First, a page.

no recorded case of a single recovery. The paralysis always appears as paraplegia, 
but, never as hemiplegia, varies much in severity in different cases; some animals 
falling shortly after first attack and never again rising without assistance; others with a 
slight dragging of the hind legs appear no worse for weeks or even months, but are 
always unsafe to ride even when the paralysis is barely noticeable. 

15. For surra at Mandalay doses of strychnia, arsenic and corrosive sublimate 
have been tried with other remedies without giving a single recovery up to date. At 
Meiktila the anthrax cases were treated with carbolic acid and tincture of iodine in Vi 
dram doses of each three times a day; but whether the numerous recoveries from the 
complaint which existed at Meiktila was due to this treatment or to the mildness of the 
disease, it is not possible to say. 

16. A few cases of horses, ponies and goats dying of convulsions only a few 
minutes after first symptoms of disease showed were noticed at Meiktila and 
Shanmange; in one of these, a pony, a post mortem examination showed a number 
of small thin worms about Vi inch long, tapering to a point, at one end, each worm 
imbedded in clot of dark blood in the cellular tissue of the abdominal walls, in the 
sub-peritoneal connective tissue, in the liver, and, in addition to these, numberless 
small white worms resembling thread worms were found mixed with the food in the 
stomach and intestines throughout their entire length. 

17. Goats and sheep appear to suffer much from kumri. At Myingyan, Meiktila 
and other places a very large number of goats were to be seen in September and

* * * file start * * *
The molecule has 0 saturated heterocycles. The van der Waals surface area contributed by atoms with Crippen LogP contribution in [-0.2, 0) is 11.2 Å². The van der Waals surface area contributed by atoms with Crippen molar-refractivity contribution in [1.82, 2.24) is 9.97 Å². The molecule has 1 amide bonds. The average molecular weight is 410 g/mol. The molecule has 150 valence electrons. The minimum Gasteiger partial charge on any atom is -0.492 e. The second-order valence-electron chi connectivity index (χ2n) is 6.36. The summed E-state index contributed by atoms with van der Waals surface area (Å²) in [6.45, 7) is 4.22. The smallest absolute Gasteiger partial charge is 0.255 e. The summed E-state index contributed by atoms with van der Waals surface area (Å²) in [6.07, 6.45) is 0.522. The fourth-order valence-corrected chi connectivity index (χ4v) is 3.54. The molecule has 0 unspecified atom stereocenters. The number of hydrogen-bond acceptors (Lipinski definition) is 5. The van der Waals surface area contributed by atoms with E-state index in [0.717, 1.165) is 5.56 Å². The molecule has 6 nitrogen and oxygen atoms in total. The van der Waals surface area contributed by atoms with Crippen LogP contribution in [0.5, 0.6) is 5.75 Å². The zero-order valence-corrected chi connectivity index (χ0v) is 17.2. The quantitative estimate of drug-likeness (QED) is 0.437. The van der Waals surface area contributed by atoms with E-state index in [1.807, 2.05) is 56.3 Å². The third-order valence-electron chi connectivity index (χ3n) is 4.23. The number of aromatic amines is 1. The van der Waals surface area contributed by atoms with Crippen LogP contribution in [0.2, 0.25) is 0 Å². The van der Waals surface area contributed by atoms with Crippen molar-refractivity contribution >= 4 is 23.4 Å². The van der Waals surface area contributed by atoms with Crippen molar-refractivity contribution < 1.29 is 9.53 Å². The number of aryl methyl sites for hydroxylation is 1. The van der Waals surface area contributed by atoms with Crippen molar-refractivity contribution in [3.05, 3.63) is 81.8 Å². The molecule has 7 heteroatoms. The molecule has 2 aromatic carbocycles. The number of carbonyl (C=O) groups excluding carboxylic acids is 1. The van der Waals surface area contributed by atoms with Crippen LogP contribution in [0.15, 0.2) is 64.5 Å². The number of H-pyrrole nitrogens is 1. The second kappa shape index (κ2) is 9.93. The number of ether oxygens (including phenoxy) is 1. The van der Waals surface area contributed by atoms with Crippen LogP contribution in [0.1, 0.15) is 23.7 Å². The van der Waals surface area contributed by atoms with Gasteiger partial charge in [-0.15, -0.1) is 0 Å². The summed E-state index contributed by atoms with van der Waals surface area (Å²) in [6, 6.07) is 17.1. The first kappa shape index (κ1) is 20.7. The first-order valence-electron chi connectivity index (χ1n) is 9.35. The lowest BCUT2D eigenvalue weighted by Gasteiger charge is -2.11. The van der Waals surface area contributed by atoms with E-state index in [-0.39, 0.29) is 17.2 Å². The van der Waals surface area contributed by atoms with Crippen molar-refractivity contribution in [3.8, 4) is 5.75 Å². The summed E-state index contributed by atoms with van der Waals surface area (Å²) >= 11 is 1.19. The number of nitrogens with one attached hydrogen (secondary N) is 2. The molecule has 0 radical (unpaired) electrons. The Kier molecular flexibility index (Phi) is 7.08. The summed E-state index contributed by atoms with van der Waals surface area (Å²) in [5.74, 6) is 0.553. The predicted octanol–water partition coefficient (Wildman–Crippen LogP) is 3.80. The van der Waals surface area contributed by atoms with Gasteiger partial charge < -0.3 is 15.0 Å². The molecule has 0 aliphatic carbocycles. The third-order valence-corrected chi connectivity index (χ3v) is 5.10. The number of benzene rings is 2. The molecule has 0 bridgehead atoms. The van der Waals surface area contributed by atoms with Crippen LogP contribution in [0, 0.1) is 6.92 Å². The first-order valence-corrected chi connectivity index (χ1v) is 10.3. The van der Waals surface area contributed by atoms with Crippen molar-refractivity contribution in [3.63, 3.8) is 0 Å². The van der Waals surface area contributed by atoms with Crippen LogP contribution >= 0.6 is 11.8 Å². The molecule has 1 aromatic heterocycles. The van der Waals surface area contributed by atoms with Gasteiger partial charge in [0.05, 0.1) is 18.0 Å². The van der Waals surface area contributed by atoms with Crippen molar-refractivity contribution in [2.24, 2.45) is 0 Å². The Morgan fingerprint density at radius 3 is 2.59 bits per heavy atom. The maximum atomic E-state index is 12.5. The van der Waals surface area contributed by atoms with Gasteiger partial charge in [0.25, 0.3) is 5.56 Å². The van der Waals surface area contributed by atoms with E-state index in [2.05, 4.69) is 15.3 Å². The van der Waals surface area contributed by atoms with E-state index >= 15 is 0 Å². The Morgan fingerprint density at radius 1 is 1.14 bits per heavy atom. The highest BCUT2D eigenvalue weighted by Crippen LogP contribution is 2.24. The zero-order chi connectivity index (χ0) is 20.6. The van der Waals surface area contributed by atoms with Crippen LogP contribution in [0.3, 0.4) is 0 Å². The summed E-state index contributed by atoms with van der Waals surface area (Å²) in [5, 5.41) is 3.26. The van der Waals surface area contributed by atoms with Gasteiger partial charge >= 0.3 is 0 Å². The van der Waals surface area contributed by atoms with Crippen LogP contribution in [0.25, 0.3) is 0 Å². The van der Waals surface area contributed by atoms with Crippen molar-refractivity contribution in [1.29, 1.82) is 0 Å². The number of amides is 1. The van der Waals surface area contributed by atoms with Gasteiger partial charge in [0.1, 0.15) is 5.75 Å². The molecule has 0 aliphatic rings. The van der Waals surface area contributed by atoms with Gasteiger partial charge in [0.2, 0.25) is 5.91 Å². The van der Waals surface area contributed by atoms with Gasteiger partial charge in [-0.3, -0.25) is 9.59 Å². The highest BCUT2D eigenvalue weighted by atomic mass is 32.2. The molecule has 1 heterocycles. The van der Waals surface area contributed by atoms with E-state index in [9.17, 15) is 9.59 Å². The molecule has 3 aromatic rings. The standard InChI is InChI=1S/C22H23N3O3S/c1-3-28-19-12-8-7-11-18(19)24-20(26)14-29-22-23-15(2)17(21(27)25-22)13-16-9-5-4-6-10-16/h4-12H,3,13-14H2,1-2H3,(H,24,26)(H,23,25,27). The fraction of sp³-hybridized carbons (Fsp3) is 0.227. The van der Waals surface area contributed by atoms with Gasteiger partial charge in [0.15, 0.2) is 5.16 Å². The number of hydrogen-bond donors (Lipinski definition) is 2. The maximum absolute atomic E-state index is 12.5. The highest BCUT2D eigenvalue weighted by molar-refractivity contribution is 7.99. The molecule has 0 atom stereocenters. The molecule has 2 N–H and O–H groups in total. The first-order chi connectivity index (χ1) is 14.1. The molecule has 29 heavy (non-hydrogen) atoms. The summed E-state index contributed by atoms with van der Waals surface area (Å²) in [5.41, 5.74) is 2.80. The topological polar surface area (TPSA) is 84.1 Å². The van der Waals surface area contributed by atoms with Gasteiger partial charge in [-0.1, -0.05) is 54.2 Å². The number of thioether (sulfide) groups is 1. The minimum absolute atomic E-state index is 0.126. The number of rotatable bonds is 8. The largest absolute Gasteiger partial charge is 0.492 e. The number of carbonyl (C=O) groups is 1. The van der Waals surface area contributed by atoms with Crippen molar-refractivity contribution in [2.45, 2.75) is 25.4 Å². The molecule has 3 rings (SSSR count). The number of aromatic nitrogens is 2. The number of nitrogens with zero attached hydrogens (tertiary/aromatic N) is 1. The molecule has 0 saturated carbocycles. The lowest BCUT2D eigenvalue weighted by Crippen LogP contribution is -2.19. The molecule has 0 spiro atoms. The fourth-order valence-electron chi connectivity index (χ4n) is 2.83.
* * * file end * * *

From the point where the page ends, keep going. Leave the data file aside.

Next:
38 COLONEL HEYLAND 



October lying paralysed in the hind quarters and only able to move by dragging the 
hind quarters along the ground. 

18. In one instance, a young kid — born of a mother, which had suffered from 
slight kumri, when two days old, and before it had either eaten or drunk anything but 
its mother's milk — became completely paralysed, but is now able to progress rapidly, 
the fore-quarters dragging the hinder part which trails on the ground; this may be an 
interesting fact to place on record, showing as it does that the germs of the poison 
which cause the paralysis need not necessarily be absorbed directly from either 
grass or water. It is noticeable that goats appear sometimes to recover the use of 
their hind extremities without any treatment, but no authentic case of complete 
recovery has been brought to notice. 

19. The tables attached show the total casualties among horses (not ponies) 
from each disease, each month separately, and it appears that generally July, August 
and September are the most unhealthy for horses in Upper Burma, although March 
and September were apparently the worse months for the Hyderabad Cavalry in the 
Ye-u and Shwebo districts. 

20. All enquiries prove useless to fix the cause of disease upon the water, as 
horses, whether watered habitually from wells, lakes, rivers, appear to suffer alike; 
the germs of poison may more likely be found to exist in the grass, and there is 
strong evidence to support this theory; for instance, it has frequently been noticed 
that all the animals fed off the same bundle of grass collected by the same grass- 
cutter have become affected at or nearly at the same time with kumri; and that when 
the weather and circumstances admitted of proper drying of the grass there was a 
marked decrease in the cases of kumri for some days afterwards and a decided 
increase for days after feeding on wet grass. 

21. At Meiktila and Shanmange, where kumri was disastrous, great care was 
taken under Veterinary Surgeon Fowler's advice to feed on certain upland grasses 
only, carefully excluding marshland grasses, and under the same officer's advice salt 
was given daily to all the animals throughout the rains. 

22. There have been some fatal cases of sunstroke, of which six occurred at 
Rangoon on their way with a draft to join the Madras Lancers in the month of April. 

Exposure to the sun seems to take much more out of horses and men in 
Burma than in India; this fact has been pretty generally noticed by most officers.